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    Vitamin C for preventing atrial fibrillation in high risk patients: a systematic review and meta-analysis

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    yoly
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    Vitamin C for preventing atrial fibrillation in high risk patients: a systematic review and meta-analysis

    Post by yoly on Wed Feb 08 2017, 10:22

    Vitamin C for preventing atrial fibrillation in high risk patients: a systematic review and meta-analysis

    Abstract
    Background

    Atrial fibrillation (AF), a common arrhythmia contributing substantially to cardiac morbidity, is associated with oxidative stress and, being an antioxidant, vitamin C might influence it.
    Methods

    We searched the Cochrane CENTRAL Register, MEDLINE, and Scopus databases for randomised trials on vitamin C that measured AF as an outcome in high risk patients. The two authors independently assessed the trials for inclusion, assessed the risk of bias, and extracted data. We pooled selected trials using the Mantel-Haenszel method for the risk ratio (RR) and the inverse variance weighting for the effects on continuous outcomes.

    Results

    We identified 15 trials about preventing AF in high-risk patients, with 2050 subjects. Fourteen trials examined post-operative AF (POAF) in cardiac surgery patients and one examined the recurrence of AF in cardioversion patients. Five trials were carried out in the USA, five in Iran, three in Greece, one in Slovenia and one in Russia.

    There was significant heterogeneity in the effect of vitamin C in preventing AF. In 5 trials carried out in the USA, vitamin C did not prevent POAF with RR = 1.04 (95% CI: 0.86–1.27). In nine POAF trials conducted outside of the USA, vitamin C decreased its incidence with RR = 0.56 (95% CI: 0.47–0.67). In the single cardioversion trial carried out in Greece, vitamin C decreased the risk of AF recurrence by RR = 0.13 (95% CI: 0.02–0.92).

    In the non-US cardiac surgery trials, vitamin C decreased the length of hospital stay by 12.6% (95% CI 8.4–16.8%) and intensive care unit (ICU) stay by 8.0% (95% CI 3.0–13.0%). The US trials found no effect on hospital stay and ICU stay. No adverse effects from vitamin C were reported in the 15 trials.

    Conclusions

    Our meta-analysis indicates that vitamin C may prevent post-operative atrial fibrillation in some countries outside of the USA, and it may also shorten the duration of hospital stay and ICU stay of cardiac surgery patients. Vitamin C is an essential nutrient that is safe and inexpensive. Further research is needed to determine the optimal dosage protocol and to identify the patient groups that benefit the most.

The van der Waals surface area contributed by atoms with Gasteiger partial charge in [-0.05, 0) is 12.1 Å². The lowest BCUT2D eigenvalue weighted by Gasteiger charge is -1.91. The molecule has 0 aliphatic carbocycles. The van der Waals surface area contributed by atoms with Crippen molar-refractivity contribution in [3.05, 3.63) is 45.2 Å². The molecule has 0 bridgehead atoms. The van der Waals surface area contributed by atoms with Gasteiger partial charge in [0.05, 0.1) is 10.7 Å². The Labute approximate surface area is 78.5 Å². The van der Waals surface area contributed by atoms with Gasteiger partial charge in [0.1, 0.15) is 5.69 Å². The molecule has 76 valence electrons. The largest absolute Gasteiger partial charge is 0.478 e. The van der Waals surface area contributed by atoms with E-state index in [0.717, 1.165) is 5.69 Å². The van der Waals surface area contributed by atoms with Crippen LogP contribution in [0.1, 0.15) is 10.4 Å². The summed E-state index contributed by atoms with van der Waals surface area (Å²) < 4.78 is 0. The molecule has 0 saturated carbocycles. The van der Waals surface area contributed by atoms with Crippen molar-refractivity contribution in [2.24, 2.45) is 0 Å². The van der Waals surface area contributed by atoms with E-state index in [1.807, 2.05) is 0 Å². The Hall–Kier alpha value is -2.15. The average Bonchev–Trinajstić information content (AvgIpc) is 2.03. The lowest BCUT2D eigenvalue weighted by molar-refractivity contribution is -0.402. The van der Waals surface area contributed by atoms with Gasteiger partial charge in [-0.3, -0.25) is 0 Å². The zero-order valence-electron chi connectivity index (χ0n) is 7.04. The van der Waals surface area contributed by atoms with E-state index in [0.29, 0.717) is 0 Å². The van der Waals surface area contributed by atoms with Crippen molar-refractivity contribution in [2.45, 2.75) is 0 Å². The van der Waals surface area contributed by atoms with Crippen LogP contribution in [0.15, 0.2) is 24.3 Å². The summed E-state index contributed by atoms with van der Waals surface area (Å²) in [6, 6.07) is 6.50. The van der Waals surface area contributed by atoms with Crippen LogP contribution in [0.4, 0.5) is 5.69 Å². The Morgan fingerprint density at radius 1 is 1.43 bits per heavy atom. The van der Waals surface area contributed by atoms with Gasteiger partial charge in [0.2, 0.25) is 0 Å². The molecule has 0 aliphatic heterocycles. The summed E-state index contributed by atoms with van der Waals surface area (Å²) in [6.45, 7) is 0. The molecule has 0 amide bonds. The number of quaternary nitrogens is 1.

http://bmccardiovascdisord.biomedcentral.com/articles/10.1186/s12872-017-0478-5
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    chris c
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    Re: Vitamin C for preventing atrial fibrillation in high risk patients: a systematic review and meta-analysis

    Post by chris c on Thu Feb 09 2017, 23:13

    I wonder what this tells us? American vitamin C is not actually vitamin C???
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    Derek
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    Re: Vitamin C for preventing atrial fibrillation in high risk patients: a systematic review and meta-analysis

    Post by Derek on Sat Feb 11 2017, 10:18

    Low potassium is a major cause of Afib, but nothing seems to stop my permanent Afib. D.
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    chris c
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    Re: Vitamin C for preventing atrial fibrillation in high risk patients: a systematic review and meta-analysis

    Post by chris c on Sat Feb 11 2017, 21:24

    Isn't that the sort of thing they used to implant pacemakers for? I haven't met anyone with a pacemaker for years if not decades now.
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    Derek
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    Re: Vitamin C for preventing atrial fibrillation in high risk patients: a systematic review and meta-analysis

    Post by Derek on Sun Feb 12 2017, 18:41

    chris c wrote:Isn't that the sort of thing they used to implant pacemakers for? I haven't met anyone with a pacemaker for years if not decades now.

    I have a pacemaker Chris and I met another birder with one the other week, he was 70 and had been a marathon runner.  
    Most people have rapid Afib and they give them betablockers to slow their hearts down, beta blockers would kill me!

    On a monitor my heart was pausing overnight repeatedly up to four seconds and when beating in the day was irregular and slow at rest.

    But my heart problems are not caused by high blood glucose, or high insulin, they have been caused by 30 years of undiagnosed Conn's syndrome and c.20x normal aldosterone.